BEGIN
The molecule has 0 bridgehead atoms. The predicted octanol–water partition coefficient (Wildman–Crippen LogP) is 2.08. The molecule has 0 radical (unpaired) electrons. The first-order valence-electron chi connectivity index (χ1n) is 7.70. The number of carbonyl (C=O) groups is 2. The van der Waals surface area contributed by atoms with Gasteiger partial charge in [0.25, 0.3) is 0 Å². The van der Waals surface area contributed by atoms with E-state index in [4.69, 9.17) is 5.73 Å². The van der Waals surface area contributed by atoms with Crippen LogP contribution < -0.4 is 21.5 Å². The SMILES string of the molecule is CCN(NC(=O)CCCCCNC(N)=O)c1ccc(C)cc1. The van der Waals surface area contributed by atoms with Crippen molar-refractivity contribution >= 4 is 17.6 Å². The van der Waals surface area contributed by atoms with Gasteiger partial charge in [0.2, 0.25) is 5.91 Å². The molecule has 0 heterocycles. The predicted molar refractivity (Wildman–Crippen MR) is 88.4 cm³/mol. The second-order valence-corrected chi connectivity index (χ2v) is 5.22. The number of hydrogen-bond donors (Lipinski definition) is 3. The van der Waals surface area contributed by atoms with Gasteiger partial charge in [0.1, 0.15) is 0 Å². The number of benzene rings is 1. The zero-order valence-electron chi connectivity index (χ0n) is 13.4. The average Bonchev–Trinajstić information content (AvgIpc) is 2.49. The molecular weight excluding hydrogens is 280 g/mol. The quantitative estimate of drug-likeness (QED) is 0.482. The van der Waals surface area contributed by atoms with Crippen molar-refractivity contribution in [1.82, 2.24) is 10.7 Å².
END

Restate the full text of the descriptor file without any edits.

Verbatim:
The molecule has 0 bridgehead atoms. The predicted octanol–water partition coefficient (Wildman–Crippen LogP) is 2.08. The molecule has 0 radical (unpaired) electrons. The first-order valence-electron chi connectivity index (χ1n) is 7.70. The number of carbonyl (C=O) groups is 2. The van der Waals surface area contributed by atoms with Gasteiger partial charge in [0.25, 0.3) is 0 Å². The van der Waals surface area contributed by atoms with E-state index in [4.69, 9.17) is 5.73 Å². The van der Waals surface area contributed by atoms with Crippen LogP contribution < -0.4 is 21.5 Å². The SMILES string of the molecule is CCN(NC(=O)CCCCCNC(N)=O)c1ccc(C)cc1. The van der Waals surface area contributed by atoms with Crippen molar-refractivity contribution >= 4 is 17.6 Å². The van der Waals surface area contributed by atoms with Gasteiger partial charge in [0.2, 0.25) is 5.91 Å². The molecule has 0 heterocycles. The predicted molar refractivity (Wildman–Crippen MR) is 88.4 cm³/mol. The second-order valence-corrected chi connectivity index (χ2v) is 5.22. The number of hydrogen-bond donors (Lipinski definition) is 3. The van der Waals surface area contributed by atoms with Gasteiger partial charge in [0.1, 0.15) is 0 Å². The number of benzene rings is 1. The zero-order valence-electron chi connectivity index (χ0n) is 13.4. The average Bonchev–Trinajstić information content (AvgIpc) is 2.49. The molecular weight excluding hydrogens is 280 g/mol. The quantitative estimate of drug-likeness (QED) is 0.482. The van der Waals surface area contributed by atoms with Crippen molar-refractivity contribution in [1.82, 2.24) is 10.7 Å².